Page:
Dictionary of National Biography, 1885-1900/Gage, Henry

GAGE, Sir HENRY (1597–1645), royalist officer, son of John Gage of Haling, Surrey, and great-grandson of Sir John Gage [q. v.] (Collins, Peerage, ed. Brydges, viii. 256), was born about 1597, and, as his family were strong catholics, sent to Flanders at the age of ten to be educated. Thence, after a short residence in France, he went to Italy, ‘where under that famous scholar Piccolomini he heard his philosophy, and with great applause did publicly defend it’ (Walsingham, Alter Britanniæ Heros, p. 2). At the age of twenty-two Gage entered the Spanish service, and for twelve months ‘trailed a pike’ in the garrison of Antwerp. He was then offered a company in the regiment raised by Archibald Campbell, seventh earl of Argyll, and distinguished himself in its command at the siege of Bergen-op-Zoom (1622) and Breda (1624). The reduction of the English regiments in Spanish service after the fall of Breda, and the outbreak of war between England and Spain, obliged him in the following year to return to England (ib. p. 3). Gage devoted his enforced leisure to the study of the theory of war, which was throughout his life his favourite pursuit (ib. p. 27). During this period he also translated Hermannus Hugo's account of the siege of Breda from Latin into English, and Vincent's ‘Heraldry’ from English into French (ib. p. 3). In 1630 Sir Edward Parham offered Gage the post of captain-commandant in an English regiment which was being raised for the service of Spain, and he spent the next twelve years in the war in the Netherlands. He obtained a commission to raise a regiment himself, levied nine hundred men, and, on the death of Sir William Tresham, ‘had his regiment completed by the addition of the old unto it, which his highness the prince-cardinal bestowed upon him’ (ib. p. 5). Gage's chief service during this period was the defence of Saint-Omer in 1638. In 1639 he suggested to the English government to offer the privilege of recruiting the English and Irish regiments in Spanish service to the number of ten thousand men, in return for 4,400 Spanish veterans to be used in Scotland. Secretary Windebanke authorised negotiations, but the Spanish government refused to hear of the proposed exchange (Clarendon State Papers, ii. 19–30, 50). Gage was also unsuccessfully employed in 1639 to negotiate a loan of 150,000l. from Spain as the price of protecting the Spanish fleet from the Dutch (Cal. Clarendon Papers, i. 185, 197). When the civil war broke out, Gage used his influence to intercept the parliament's supplies from Flanders, and is said to have ‘deprived the rebels of thirty thousand arms, and afforded his majesty eight thousand of those that were intended to be borne against him’ (Walsingham, p. 9). He returned to England about the spring of 1644 to enter the king's service. When the king left Oxford he named Gage one of the military council appointed to assist the governor (3 June 1644; Walker, Historical Discourses, p. 19). In spite of the opposition of the governor, he speedily infused a new spirit into the defence of Oxford (Clarendon, Rebellion, ed. Macray, viii. 122). On 11 June he captured Borstall House, on 11 Sept. relieved Basing House, and on 25 Oct. helped to raise the siege of Banbury (Walker, pp. 26, 90, 109). The relief of Basing was one of the most remarkable exploits of the whole war; Gage's own account is given at length by Walker, and copied, with some additional particulars, by Clarendon (ib. pp. 90–5; Clarendon, ed. Macray, viii. 123). On 19 Nov. Gage was again despatched to relieve Basing, but the besiegers retreated at his approach (Walker, p. 119). As a reward for these services Gage was knighted on 1 Nov. 1644 (Dugdale, Diary, p. 74), and on the dismissal of Sir Arthur Aston [q. v.] on 25 Dec. 1644 made governor of Oxford in his place (ib. p. 76; Clarendon, Rebellion, viii. 165). ‘It is incredible,’ writes his biographer, ‘what a general contentment all men took in his promotion and how few repined at his advancement’ (Walsingham, p. 19). On 10 Jan. 1645 an expedition was sent out from Oxford to break down Culham bridge, and in a skirmish with the garrison of Abingdon Gage was mortally wounded on 11 Jan. (Accounts of this fight from the parliamentary side are given in Vicars, Burning Bush, p. 93, and in a published letter by Colonel Richard Browne; for royalist accounts see Walsingham, p. 21; and Mercurius Aulicus, p. 1332.)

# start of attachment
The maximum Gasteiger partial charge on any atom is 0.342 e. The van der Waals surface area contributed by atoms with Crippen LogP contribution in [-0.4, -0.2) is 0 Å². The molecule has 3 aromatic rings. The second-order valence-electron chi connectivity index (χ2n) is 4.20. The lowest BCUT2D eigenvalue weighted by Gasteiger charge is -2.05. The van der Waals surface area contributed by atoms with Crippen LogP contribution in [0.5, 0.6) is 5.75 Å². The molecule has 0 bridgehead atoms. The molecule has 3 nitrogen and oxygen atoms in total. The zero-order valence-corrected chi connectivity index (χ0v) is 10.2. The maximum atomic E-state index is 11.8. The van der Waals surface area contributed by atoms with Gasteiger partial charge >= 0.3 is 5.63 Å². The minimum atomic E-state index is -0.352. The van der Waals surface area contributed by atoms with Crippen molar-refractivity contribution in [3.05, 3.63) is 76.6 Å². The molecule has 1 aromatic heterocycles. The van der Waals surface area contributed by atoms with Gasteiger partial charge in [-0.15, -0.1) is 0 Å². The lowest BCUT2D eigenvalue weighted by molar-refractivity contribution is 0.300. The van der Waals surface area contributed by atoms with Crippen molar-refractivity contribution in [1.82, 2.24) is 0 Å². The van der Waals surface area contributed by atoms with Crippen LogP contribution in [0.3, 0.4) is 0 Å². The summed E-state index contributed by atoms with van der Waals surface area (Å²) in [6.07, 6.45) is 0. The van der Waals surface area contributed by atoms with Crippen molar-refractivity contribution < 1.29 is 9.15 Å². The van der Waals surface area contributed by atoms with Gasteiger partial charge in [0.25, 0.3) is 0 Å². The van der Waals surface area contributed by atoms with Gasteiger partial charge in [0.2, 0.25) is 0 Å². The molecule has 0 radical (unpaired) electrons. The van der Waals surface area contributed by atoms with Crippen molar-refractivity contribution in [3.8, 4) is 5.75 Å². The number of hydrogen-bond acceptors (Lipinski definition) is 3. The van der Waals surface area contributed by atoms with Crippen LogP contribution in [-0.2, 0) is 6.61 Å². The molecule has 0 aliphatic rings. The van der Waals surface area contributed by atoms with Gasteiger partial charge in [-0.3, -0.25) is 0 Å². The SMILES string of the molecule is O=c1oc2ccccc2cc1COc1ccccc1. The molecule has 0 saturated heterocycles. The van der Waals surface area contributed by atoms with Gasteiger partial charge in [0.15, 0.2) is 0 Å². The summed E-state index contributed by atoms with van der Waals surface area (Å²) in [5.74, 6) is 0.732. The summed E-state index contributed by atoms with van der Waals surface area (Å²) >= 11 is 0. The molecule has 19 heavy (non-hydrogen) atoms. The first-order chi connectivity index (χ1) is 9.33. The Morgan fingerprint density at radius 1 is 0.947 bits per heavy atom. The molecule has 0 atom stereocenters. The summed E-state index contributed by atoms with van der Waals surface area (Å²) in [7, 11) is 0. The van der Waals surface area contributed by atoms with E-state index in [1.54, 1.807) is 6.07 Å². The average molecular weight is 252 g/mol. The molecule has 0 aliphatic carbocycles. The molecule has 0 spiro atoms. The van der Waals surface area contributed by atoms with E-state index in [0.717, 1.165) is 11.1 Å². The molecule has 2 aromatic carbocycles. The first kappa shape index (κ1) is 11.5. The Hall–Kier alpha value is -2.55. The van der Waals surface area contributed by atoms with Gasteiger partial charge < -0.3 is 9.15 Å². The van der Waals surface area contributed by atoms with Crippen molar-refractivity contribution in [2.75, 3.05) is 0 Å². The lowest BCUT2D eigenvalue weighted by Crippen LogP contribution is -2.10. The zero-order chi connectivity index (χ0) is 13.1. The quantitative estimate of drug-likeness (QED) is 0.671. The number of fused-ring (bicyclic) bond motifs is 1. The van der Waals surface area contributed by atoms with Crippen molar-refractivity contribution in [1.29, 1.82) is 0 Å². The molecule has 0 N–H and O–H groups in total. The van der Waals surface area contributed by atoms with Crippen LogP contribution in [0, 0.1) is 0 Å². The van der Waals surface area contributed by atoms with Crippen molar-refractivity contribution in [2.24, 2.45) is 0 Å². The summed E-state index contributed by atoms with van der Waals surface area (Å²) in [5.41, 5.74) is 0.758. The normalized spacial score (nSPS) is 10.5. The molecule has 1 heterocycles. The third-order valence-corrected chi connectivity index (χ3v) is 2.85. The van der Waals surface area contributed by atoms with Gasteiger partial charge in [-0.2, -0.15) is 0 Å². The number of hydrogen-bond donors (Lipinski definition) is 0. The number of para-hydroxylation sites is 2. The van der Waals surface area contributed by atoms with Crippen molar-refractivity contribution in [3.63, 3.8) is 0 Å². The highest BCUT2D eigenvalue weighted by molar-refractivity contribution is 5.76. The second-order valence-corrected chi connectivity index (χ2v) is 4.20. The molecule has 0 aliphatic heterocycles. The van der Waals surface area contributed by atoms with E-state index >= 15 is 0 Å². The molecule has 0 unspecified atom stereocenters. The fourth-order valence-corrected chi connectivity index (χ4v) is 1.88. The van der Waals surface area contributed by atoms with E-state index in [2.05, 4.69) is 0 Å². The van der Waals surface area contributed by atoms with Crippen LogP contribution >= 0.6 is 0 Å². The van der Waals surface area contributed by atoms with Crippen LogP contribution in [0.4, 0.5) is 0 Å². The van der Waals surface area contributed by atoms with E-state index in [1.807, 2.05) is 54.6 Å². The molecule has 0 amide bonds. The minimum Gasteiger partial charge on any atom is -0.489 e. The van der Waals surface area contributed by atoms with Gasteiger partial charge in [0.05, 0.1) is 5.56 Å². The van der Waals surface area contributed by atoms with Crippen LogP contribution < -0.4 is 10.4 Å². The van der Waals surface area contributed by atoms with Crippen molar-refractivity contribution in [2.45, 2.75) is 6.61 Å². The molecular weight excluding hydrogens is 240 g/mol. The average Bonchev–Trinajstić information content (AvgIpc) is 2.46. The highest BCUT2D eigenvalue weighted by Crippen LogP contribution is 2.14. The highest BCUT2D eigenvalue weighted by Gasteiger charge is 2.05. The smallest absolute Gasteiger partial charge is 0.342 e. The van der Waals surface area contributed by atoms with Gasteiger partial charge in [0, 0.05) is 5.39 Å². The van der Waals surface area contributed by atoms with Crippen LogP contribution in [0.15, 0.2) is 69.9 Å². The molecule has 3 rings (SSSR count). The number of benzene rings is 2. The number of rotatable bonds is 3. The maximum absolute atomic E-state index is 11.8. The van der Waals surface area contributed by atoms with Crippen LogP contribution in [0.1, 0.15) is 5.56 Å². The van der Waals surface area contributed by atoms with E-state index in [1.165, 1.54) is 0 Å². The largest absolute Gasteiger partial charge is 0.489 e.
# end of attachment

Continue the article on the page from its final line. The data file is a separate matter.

Gage was buried in Christ Church Cathedral on 13 Jan. 1645. His epitaph is printed by Wood (Colleges and Halls, ed. Gutch, p. 479), and by Le Neve (Monumenta Anglicana, i. 217). Elegies on him are to be found in Walsingham's ‘Life’ (p. 23), and in ‘Mercurius Belgicus,’ 1685. Clarendon observes: ‘The king sustained a wonderful loss in his death, he being a man of great wisdom and temper, and amongst the very few soldiers who made himself to be universally loved and esteemed’ (Rebellion, viii. 166). Gage married, between 1625 and 1630, Mary Daniel, and left two sons and four daughters (Walsingham, p. 4).

[Edward Walsingham's Alter Britanniæ Heros, or the Life and Death of the most honourable knight Sir Henry Gage, late governor of Oxford, epitomised, Oxford, 1645; Clarendon's Hist. of the Rebellion, ed. Macray, 1888; Clarendon State Papers; Sir Edward Walker's Historical Discourses, 1707; Manning and Bray's History of Surrey, ii. 542.]

C. H. F.